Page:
Freeways and Access to Economic Opportunity
The Interstate Highway System altered America’s cities. Freeways lowered costs to commuting between central cities and suburbs but also disrupted the communities through which they were built. These locations were frequently heavily segregated, and community members were often given little input into the planning of freeway construction. Recent research in economics suggests that these freeways create physical barriers, cutting communities off from the rest of their city and its economy. Revisiting these decisions today, what lessons might we learn for city planning that fosters economic inclusion?
Federal Reserve Bank of Philadelphia
Professor Emeritus of City and Regional Planning
University of California, Berkeley
Key takeaway: Freeways offer lessons on how new technologies can present unforeseen negative effects and on how including the voices of all those affected by group decisions can help to appropriately weigh the costs and benefits of related choices.
- Jeffrey Lin describes his research on the barrier effects of highways.
- Amy Stelly describes effects of freeway construction on New Orleans.
- Robert Cervero describes effects of removing the Embarcadero Freeway in San Francisco.
- Dave Amos discusses lessons learned from the construction of the highway network.
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Dave Amos is an assistant professor of city and regional planning at California Polytechnic State University, San Luis Obispo and the creator of the YouTube video series City Beautiful. His research focuses on land-use planning, urban design, and active transportation. His YouTube series aims to answer commonly asked planning questions and to increase public education related to urban-planning issues.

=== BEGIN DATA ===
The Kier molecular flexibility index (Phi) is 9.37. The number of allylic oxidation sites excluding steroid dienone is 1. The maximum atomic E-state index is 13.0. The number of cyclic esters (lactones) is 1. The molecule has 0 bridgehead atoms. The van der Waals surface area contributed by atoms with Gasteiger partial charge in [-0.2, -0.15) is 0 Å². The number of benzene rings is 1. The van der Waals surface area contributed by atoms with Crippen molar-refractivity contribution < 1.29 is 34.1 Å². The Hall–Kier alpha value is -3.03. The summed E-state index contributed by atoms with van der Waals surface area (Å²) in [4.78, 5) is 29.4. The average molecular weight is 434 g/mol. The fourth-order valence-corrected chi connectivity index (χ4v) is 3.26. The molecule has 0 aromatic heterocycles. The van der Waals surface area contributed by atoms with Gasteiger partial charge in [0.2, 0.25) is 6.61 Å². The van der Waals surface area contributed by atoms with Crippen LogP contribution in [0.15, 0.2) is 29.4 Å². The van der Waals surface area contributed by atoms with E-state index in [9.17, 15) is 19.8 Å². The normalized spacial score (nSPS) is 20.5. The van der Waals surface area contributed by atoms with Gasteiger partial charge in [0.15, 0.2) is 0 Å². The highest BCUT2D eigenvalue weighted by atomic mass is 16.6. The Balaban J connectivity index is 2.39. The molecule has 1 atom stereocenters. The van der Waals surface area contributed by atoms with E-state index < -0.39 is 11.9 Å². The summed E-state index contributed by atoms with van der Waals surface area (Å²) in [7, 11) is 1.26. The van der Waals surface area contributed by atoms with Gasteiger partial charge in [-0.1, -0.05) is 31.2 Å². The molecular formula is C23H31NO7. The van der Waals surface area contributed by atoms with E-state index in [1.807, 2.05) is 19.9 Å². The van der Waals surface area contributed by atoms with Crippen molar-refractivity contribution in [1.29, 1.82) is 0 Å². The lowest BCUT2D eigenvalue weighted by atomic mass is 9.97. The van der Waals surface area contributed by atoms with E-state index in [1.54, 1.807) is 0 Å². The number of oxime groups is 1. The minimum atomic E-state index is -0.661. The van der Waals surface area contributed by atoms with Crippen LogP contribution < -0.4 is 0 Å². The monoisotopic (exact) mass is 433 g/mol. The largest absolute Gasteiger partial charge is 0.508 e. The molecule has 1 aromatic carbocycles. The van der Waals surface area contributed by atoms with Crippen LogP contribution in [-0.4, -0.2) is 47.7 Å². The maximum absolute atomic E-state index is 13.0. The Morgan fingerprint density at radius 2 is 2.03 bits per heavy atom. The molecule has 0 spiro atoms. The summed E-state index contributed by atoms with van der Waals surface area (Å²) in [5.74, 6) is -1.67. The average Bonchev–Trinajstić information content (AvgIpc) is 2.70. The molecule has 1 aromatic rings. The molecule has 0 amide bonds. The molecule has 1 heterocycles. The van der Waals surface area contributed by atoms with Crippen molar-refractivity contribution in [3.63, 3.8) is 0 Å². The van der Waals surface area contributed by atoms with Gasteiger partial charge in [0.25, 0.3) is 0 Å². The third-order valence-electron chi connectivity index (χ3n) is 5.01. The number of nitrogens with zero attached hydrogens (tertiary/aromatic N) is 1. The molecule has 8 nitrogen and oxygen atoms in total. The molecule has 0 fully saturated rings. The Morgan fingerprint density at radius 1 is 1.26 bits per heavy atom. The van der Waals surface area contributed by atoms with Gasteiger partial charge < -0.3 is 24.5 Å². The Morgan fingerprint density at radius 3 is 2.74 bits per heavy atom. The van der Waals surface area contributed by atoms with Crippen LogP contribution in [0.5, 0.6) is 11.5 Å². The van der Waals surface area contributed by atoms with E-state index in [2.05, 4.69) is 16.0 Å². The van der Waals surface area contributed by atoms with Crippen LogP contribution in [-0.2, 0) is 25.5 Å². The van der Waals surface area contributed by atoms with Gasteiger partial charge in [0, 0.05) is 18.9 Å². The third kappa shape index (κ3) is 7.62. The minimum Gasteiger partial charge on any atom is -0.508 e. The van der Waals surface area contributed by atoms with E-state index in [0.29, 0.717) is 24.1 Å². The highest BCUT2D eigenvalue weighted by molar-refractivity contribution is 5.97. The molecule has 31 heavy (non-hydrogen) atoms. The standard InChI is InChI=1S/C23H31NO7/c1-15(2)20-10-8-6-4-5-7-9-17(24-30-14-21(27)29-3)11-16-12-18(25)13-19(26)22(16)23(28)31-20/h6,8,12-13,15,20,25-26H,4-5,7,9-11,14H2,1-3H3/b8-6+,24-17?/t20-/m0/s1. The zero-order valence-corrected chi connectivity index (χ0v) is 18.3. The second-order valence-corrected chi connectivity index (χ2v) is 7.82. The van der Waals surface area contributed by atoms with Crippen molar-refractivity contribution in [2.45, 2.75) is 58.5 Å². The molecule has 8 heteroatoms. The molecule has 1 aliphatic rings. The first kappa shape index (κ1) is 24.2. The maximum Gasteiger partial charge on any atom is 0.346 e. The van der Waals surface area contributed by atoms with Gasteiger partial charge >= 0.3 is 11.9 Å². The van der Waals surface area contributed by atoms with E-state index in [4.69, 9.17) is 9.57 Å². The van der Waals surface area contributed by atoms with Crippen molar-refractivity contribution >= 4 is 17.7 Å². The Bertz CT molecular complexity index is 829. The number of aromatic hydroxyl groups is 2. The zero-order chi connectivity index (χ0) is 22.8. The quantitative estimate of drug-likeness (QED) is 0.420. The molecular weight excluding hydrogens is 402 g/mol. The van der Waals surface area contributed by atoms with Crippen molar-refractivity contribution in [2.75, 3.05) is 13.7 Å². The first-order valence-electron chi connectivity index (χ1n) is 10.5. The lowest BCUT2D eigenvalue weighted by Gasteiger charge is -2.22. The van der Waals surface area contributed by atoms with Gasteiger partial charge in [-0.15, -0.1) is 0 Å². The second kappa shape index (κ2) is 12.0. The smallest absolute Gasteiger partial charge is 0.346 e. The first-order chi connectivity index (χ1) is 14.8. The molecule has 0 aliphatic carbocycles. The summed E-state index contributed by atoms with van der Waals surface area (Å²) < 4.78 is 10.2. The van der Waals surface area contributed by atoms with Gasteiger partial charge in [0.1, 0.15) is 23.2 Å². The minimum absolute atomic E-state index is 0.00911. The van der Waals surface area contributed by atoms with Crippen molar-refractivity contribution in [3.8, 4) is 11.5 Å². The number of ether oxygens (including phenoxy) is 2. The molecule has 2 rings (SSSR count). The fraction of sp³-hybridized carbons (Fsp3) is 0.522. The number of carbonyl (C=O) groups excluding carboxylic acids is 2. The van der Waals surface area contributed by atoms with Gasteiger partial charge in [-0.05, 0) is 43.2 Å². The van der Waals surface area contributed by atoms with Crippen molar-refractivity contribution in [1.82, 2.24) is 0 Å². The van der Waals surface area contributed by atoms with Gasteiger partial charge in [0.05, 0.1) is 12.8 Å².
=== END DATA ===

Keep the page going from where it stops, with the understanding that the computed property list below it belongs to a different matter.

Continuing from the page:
Jeffrey Lin is a vice president and economist at the Federal Reserve Bank of Philadelphia. His research focuses on cities, regions, and growth. He is also coexecutive director of the Philadelphia Federal Statistical Research Data Center, coeditor of Regional Science and Urban Economics, a member of the editorial board of the Journal of Urban Economics, and cohost of the podcast Densely Speaking: Conversations About Cities, Economics, & Law.
Amy Stelly is an artist, designer, planner, and freeway fighter. Her scope of work includes building and open space design, historic restoration, downtown and neighborhood revitalization, environmental planning, municipal zoning, incentives, entitlements, site planning, streetscapes, and gardens. She is a cofounder of the Claiborne Avenue Alliance, a coalition of residents and property owners dedicated to the restoration of the Claiborne Corridor in the Mid-City, Tremé, and Seventh Ward neighborhoods of New Orleans, Louisiana. Her advocacy work for the coalition includes spearheading a recent study of health outcomes for all living or working near urban highways. She edits the Opinion section of the Lens, a New Orleans-based nonprofit and nonpartisan public-interest newsroom.
Robert Cervero works in sustainable transportation policy and planning, focusing on the nexus of urban transportation and land-use systems. Dr. Cervero is an advisor and consultant on numerous transportation and urban-planning projects worldwide, most recently advising on long-range planning in Dubai and Singapore. His most recent coauthored book, Beyond Mobility, won the 2019 National Urban Design Best Book Award. He was a member of Berkeley's city and regional planning faculty from 1980 to 2016, for which he twice served as department chair; was the inaugural holder of the Carmel P. Friesen Chair in Urban Studies; and directed both the University of California Transportation Center and the Institute of Urban and Regional Development. He currently has a visiting faculty appointment at the College of Architecture and Urban Planning, Tongji University.
The views expressed in this Program on Economic Inclusion FedTalk are those of the participants and are not necessarily those of the Federal Reserve Bank of Cleveland or the Board of Governors of the Federal Reserve System.